- Securities lending is typically conducted through an agent who receives a portion of the lending/cash reinvestment fees. For J.P. Morgan Asset Management funds domiciled in EMEA and participating in the program, JPMorgan Chase Bank N.A. and Brown Brothers Harriman & Co are the appointed agents.
- What are the benefits to investors?
- Securities lending aims to generate additional income for a fund, subject to the risks outlined in the following section and in the funds’ prospectus. The revenue from securities lending is returned to the funds, net of the fees paid to the lending agents. The lending agents for the funds, JPMorgan Chase Bank N.A. and Brown Brothers Harriman & Co., currently receive a fee of 10% of the gross revenue for their services. The revenue received by the funds from securities lending transactions is specified in the funds’ semi-annual and annual reports. The Management Company does not receive any revenue or compensation related to the funds participating in the J.P. Morgan Asset Management Securities Lending Programme.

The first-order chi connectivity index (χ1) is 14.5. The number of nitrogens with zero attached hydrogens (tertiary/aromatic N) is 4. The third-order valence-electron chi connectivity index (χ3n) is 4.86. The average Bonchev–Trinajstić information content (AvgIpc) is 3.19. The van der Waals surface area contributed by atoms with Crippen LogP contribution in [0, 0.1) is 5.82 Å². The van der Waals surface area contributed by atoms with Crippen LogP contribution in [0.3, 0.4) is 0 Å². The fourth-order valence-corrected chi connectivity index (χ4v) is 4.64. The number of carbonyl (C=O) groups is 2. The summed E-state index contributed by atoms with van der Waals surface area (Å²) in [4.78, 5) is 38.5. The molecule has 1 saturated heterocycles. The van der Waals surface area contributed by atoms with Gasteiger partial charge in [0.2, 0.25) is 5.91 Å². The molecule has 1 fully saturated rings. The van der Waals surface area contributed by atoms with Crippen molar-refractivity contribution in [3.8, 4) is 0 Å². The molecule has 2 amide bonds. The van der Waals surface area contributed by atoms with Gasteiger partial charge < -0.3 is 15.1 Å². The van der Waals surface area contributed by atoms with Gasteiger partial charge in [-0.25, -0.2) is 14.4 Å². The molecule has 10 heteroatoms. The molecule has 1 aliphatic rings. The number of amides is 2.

- What are the main risks and how does J.P. Morgan Asset Management control these risks?
Securities lending is a long-established practice that can increase returns for shareholders in our investment funds that participate in the J.P. Morgan Asset Management Securities Lending Programme.
Securities lending works by allowing a fund to temporarily lend securities that it owns to an approved borrower in return for a fee. The borrower is required to provide sufficient collateral – in the form of either cash or securities – to compensate the fund if the borrower fails to return the loaned securities in the agreed timeframe, subject to certain counterparty and liquidity risks set out below.